The future of Database Systems
What is wrong with the current Database Systems?
The IT industry has used Relational Database Systems (RDBMS) since the '70s. But as the industry grew in modern times, Web 2.0 and Social Networking innovations have drastically changed the requirements for a traditional database. Even though modern Relational Database systems can withstand their very high needs to some degree, the next generation of innovative technologies is always limited by the following factors:
- The extent to which the current Relational Database systems can scale up to meet their demands.
- The costs associated with the level of scale-up that would be required.
- Whether the innovators of said technologies can afford to pay those costs.
- Even after an expensive scale-up to meet their requirements, how sustainable the whole setup is and for how long.
The term NoSQL (meaning non-SQL) was suggested in 1998 to support a new Database technology that does not use the Structured Query Language (SQL) interface, which was the standard used by most RDBMS systems until then. However, the new Database technology in question was still using the relational model and was not addressing the growing challenges. So, the industry has already started working toward what is next after the Relational Database systems that can handle the ever-increasing challenges with RDBMS systems.
Again, in early 2009 the same NoSQL term was reintroduced to address the growing open-source, distributed, and non-relational Databases. The new NoSQL Database systems used document-based models such as Key-Value Store to address the ever-increasing challenges in the industry. They were pretty good at handling the large volume of Data requirements in a highly distributed and unlimited scalable way. They brought forth the emergence of Big Data systems.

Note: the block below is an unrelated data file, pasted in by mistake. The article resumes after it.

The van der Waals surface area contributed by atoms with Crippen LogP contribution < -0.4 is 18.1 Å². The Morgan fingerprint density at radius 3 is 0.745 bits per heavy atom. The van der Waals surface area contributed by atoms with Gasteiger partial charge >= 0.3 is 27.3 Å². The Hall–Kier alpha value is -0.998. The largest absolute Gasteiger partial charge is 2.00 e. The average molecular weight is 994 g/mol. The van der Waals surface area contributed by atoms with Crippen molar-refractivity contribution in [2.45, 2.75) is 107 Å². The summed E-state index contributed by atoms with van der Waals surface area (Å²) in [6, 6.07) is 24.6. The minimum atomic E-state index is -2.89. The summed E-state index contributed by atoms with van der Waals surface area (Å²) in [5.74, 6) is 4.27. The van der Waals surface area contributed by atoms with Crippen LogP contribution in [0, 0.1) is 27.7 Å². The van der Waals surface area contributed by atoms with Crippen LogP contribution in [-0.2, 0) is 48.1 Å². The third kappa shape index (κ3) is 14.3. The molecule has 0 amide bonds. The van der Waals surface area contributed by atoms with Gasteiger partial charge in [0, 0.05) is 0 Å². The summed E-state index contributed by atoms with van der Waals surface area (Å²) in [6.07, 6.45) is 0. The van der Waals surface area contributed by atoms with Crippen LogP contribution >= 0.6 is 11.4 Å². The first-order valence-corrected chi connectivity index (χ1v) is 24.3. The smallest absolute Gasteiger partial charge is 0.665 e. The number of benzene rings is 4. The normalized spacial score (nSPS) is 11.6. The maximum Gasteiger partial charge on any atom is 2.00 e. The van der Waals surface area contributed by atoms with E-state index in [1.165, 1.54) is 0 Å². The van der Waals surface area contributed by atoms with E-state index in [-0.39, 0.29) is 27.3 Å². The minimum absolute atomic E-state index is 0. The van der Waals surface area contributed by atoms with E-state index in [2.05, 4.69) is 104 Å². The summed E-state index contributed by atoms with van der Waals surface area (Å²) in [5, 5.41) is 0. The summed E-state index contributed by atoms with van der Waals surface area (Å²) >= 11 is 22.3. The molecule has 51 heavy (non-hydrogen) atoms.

However, the NoSQL systems that had ridden the relational data models faced new challenges in representing relational or inter-connected data. They had to implement various technical trickery to address those challenges, none of which addressed the underlying problem they were facing: native representation of relational or inter-connected data. That was the main problem, to begin with, that has existed since the dawn of Database systems.
So, the industry slowly shifted focus to a technology that had existed since the late '60s. Graph Database that uses Graph structure or Graph model to represent related or inter-connected data. However, it wasn't until the late '2000s that commercially usable, ACID-compliant databases, such as Neo4j, became available that the industry started towards a new journey of high-performance, highly scalable, and natively represented relational databases that would be the future of all Database systems.